Protest targets DCF in case of slain child
RUTLAND, Vt. -
Dozens of parents and concerned citizens gathered outside the office of the Vermont Department for Children and Families in Rutland Monday. They want answers from the child protection agency after two-year-old Dezirae Sheldon was allegedly murdered by her stepfather, 31-year-old Dennis Duby.
"The signs were there. Pay attention to them. This little one could have been alive," said Lindsay Miller, who took part in the protest.
Those signs include a child abuse investigation last year into Dezirae's mother -- Sandra Eastman. In July she was convicted of breaking the baby's leg and then waiting at least a week to seek medical care. A full body scan revealed older injuries too. Eastman never went to prison for the crime. Instead she was placed on probation. Family members tell WCAX News that 2.5 months later, she got her daughter back. A decision they say that cost the toddler her life.
"I just opened the door and I look at Dezirae and her whole face was bruised. And I looked at Sandy and said what happened? And she said Dennis dropped her into the pack and play. And I said that's not from a pack and play fall. Her whole face is bruised," said Michelle Brown, a family friend.
Brown claims they begged the court and DCF to terminate Eastman's parental rights, but say their allegations of abuse were ignored. "I said she's going to kill her... She is going to die. I said I'm never going to see her again. I know it. I knew it in my heart this was going to happen. But nobody listened," said Lisa Eastman, Dezirae's aunt.
DCF Commissioner Dave Yacovone invited Dezirae's family inside to speak with him privately. "I want to meet face-to-face with the family members. I want to listen to them. I want to share with them that my very full intent is to make sure that a very thorough review is done of this," he said.
Yacovone cannot publicly discuss the details of the case but says he's deeply sorry for the family's pain."I don't think there's any way that I can properly convey the sorrow I feel," he said.
The commissioner says DCF gets about 16,000 calls alleging child abuse every year. Ultimately, custody is decided by a judge, after input from DCF caseworkers and the state's attorney's office. "It's important for Vermonters to know there is a checks and balance. This is not individual state employees making a decision about what's right or what's wrong.There's an extensive review process to make sure," Yacovone said.
A review process Dezirae's family says failed. In their minds, Eastman is just as guilty as the man accused of squeezing the toddler's head until it cracked. "She covered for him this whole time. She's just as guilty as he is. She had every right to protect her baby and she didn't do it," Michelle Brown said.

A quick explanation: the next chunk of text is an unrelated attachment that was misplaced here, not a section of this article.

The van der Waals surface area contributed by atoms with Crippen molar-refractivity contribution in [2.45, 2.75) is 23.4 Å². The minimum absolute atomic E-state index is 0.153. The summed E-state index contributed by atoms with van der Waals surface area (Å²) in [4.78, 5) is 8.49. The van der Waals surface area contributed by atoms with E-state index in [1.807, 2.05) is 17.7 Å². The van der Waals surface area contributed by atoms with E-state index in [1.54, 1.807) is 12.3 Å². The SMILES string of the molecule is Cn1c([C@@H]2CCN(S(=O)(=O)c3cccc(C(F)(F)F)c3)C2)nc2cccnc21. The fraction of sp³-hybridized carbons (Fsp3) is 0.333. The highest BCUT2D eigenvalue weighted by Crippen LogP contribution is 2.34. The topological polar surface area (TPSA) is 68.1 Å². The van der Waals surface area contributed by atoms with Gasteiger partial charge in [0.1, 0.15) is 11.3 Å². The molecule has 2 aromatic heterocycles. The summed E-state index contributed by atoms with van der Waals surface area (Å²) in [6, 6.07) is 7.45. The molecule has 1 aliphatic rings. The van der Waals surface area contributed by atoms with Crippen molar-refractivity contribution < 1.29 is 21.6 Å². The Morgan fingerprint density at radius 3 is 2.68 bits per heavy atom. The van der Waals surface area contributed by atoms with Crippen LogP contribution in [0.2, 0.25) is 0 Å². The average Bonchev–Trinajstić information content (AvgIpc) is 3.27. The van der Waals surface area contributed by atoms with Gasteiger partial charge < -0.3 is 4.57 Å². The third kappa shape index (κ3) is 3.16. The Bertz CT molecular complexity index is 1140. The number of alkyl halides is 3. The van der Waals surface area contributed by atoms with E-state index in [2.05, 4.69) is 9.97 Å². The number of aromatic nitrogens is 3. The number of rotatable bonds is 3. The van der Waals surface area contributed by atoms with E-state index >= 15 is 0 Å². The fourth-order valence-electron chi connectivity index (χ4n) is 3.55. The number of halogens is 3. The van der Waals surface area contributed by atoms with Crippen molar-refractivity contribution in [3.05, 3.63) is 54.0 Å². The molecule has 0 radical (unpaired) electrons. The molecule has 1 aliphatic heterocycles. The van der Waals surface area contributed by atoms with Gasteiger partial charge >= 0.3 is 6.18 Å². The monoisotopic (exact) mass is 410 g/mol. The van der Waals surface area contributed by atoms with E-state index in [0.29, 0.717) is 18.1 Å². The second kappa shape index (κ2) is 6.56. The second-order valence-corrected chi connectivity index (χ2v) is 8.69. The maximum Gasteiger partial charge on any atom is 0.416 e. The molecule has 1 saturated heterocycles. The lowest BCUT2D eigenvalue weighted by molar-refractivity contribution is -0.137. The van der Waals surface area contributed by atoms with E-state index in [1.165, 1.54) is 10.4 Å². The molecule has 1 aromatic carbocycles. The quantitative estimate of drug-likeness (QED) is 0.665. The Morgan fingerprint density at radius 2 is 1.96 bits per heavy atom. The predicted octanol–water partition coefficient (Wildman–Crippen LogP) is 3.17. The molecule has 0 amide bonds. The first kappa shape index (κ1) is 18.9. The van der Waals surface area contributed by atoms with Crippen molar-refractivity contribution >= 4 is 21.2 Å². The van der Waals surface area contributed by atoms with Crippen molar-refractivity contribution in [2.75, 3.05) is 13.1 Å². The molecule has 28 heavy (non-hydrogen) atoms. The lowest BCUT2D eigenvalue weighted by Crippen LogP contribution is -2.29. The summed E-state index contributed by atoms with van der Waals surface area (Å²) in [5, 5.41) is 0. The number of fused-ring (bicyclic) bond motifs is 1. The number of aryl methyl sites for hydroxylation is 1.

Dezirae is not the first child Eastman has lost custody of. In 2008 -- she spent 5 months behind bars -- for molesting a 15 year-old boy -- and getting pregnant with his child. She's not allowed to have contact with the child. And her family tells us -- she has a one months old daughter -- who is also in state custody.
It's still unclear why Dezirae Sheldon was returned to her mother when she doesn't have custody of her other kids. DCF officials say they can't talk about the case and Police say their investigation is still ongoing. It's even difficult to verify how many children Eastman and Duby have and their custody arraignments. Family court tells WCAX News it does not release records involving juveniles, even if they have died.
Source: WCAX-TV Burlington
Upscale Baby Snatched
February 25, 2014 permalink
In Britain Wendy Ticker and her daughter Charlotte lost their four-year-old grandson/son. This upscale family had a five-bedroom house, a career as a management accountant, two BMWs, a Mercedes and three acres of land filled with a menagerie of animals. The lad loved running around the grounds, feeding the ducks and chickens and helping granny walk her German Shepherd whenever he visited. One day the boy reported "willy sore" (pain in his penis). When doctors could not find a cause, they suggested child abuse. The police refused to lay charges, but social workers stepped in and took the boy. He was placed for adoption.
Did social workers take this middle class family's adored child to meet adoption targets? Four-year-old boy was torn from loving mother at hospital even though no one had hurt him
- Management Consultant Wendy Tricker insists her family are victims
- Daughter Charlotte, 21, watched as her four-year-old son was taken away
- She took her child to a GP after he complained he was 'sore'
- Doctors questioned whether injury was natural or inflicted deliberately
- Police say there was no crime, but parents were told to go home without him
You could be forgiven for thinking Wendy Tricker has the perfect life. A five-bedroom house in Shropshire; a good career as a management accountant; a supportive and successful husband; two BMWs, a Mercedes and three acres of land filled with a menagerie of animals.
It’s a lifestyle their little grandson adored; running around the grounds, feeding the ducks and chickens, helping Granny walk her beloved eight-year-old German Shepherd, Rupert, whenever he visited.
But the four-year-old boy hasn’t been to see her for nearly 18 months. And Wendy hasn’t seen him at all since last May. Nor has her daughter Charlotte, 21, the youngster’s mother.